Crawl Space Joists Mold Wet or Dry rot critters?

Hi All,

Found this site thru a google search. I am not an inspector so I hope I am allowed to post here. I apologize in advance if not.

I have a two foot high crawl space addition which I sealed the vents up winter of 2008. Later on, after further research, I realized I need to seal it up completely with pink board & a vapor barrier. In summer I only got to pink boarding & foaming 1/2 of rim joists in 25 x 13.5 addition in spring of 2009. Has concrete block wall and 2" concrete on floor, with batt insulation facing to subfloor. Problem was my back gave out and I did not finish the job. Shame on me I got mold growth on the joists due to very high summer humidity levels in the CS which are 70% in summer and only 40% in the winter. I have resumed the job just recently, so am cleaning up the joists with 20% clorox/water mixture. Unfortunately, I found the joists look shredded and attacked. I can’t be sure if it is wet rot, dry rot, or critters. Have stuck a screwdriver in joists and so far pretty strong. This damage has occurred probably over two summers. Not sure where to begin. Do you think a santa fe humidifier kept at 40% will solve the problem after I clean up all the joist molding. Will it just die without the humidity.
Here are some scary pics that I would greatly appreciate anyone’s input on. Thank you in advance & good karma to you!


Hello, I’m not an expert in this area but a few tips might help you figure out what to do. For one I would use a cleaner made for mold. They sell it in any paint department at major hardware stores. The clorox can evaporate sooner than the water. Your then just adding more water. The mold you getting may have been in the wood from milling. The issue is when the moisture content of the wood gets over 19%. That’s when the mold grows. So if you can keep it below that your mold can’t grow.

So if I can keep the crawls space at 40% humidity always, the wood moisture level would drop down and no further growth would occur. Have been cleaning the mold myself with the bleach mixture, wearing a chemical mask, goggles & gloves. AM a little afraid to use some of the other stuff. We are in in a tight situation financially since only one employed currently where there used to be two incomes. I wish I could pay someone to do this, it is hard work. My hats off to the guys that do this work in such confined quarters.

By looking at your pictures I have seen lumber in stores around here that look like that. I did see some questionable pieces, maybe your problem is not as bad as you think it is

I’m with David. The lumber was probably like that when installed and I don’t believe there’s any action required on your part.

I don’t see much of a mold issue there, what I see is a poor lumber grading quality. A lot of wane on the lumber and edge damage.
Some staining, but nothing alarming.

As was mentioned, monitor the lumber content for moisture readings under 19% and make sure a vapor barrier is intact on the ground with taped joints and maintain humidity levels under 50% when possible. :slight_smile:

65-70% longterm summer humidity will encourage mould growth. Possibly the exterior needs more air sealing to stop high RH warm air from entering.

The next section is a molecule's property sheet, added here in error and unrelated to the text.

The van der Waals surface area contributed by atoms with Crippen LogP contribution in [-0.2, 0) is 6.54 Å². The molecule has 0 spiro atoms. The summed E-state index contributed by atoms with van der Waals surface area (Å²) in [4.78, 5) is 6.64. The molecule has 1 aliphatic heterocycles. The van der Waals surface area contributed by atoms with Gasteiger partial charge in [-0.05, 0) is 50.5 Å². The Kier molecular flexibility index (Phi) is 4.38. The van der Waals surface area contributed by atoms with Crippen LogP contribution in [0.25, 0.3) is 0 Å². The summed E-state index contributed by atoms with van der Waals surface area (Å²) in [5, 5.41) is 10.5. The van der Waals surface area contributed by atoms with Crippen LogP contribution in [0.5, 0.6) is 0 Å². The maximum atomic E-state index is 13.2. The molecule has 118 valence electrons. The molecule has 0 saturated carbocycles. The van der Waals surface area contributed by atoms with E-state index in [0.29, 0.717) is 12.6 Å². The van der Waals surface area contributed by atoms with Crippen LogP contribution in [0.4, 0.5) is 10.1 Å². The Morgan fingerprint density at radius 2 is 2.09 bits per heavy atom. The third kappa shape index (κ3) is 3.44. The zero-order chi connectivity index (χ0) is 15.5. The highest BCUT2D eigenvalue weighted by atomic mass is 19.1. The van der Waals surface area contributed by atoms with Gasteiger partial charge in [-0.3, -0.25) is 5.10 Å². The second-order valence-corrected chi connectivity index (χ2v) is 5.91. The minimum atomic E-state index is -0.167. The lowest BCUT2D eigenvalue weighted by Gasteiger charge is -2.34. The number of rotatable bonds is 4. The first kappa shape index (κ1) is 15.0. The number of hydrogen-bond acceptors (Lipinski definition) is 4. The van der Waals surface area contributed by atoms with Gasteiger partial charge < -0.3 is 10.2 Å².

A standard dehumidifier may be insurance against the high RH in the summer + a soil moisture barrier already mentioned. The winter RH is fine.

Do an encapsulated system and be done with it.

You guys in NC got lots of $$$$$$? :p;-) 3-4 " of foam spray here runs $4+ /sq ft here.

Would be better way to do it if $$$ was available. Since some work was already done; might be able to spray over the foam board at the rim joist with 1"+ to get much better airseal and then do the exposed concrete walls with the 3-4"

Marcel… Two questions… what is “wane” and what’s this about you being on a ship?

Hi Kenton.

Wane= The presence of bark or lack of wood from any cause on the edge or corner of a piece of wood.

The original rounded surface of a log, with or without bark, on any face or edge of sawn timber.

The absence of fiber on the edge of a piece of lumber.

I am working as a Carpenter on a Naval Destroyer at Bath Iron Works (General Dynamics).

The last two years I have worked only 4 months with my Commercial Building employer that I have been with for the past 40 years. Never seen this happen.

Building and jobs just died.
Company is still finding a little work to keep a couple of his Brothers working, but no employees left for me to supervise, so I was out of Health Insurance and unemployment benifets and had to take the first job that came up.

Believe me, I am quite outside my element, their is no wood on a ship. :wink:

It does have benifets I need, but don’t pay crap. Lost 1/3 of what I was making.

I do still have the Company Truck and some tools to get by on weekends and he told me not to worry about it for now, it is the least he can do is what he said.

He knows I am looking elsewhere for Building Superintendent jobs and said go for it cause their is nothing in site.

Really sucks. Hopefully things turn around. I am not getting any younger.

Applying for jobs at 60 is not always helpful.

Hope the definition above is of some help. :slight_smile: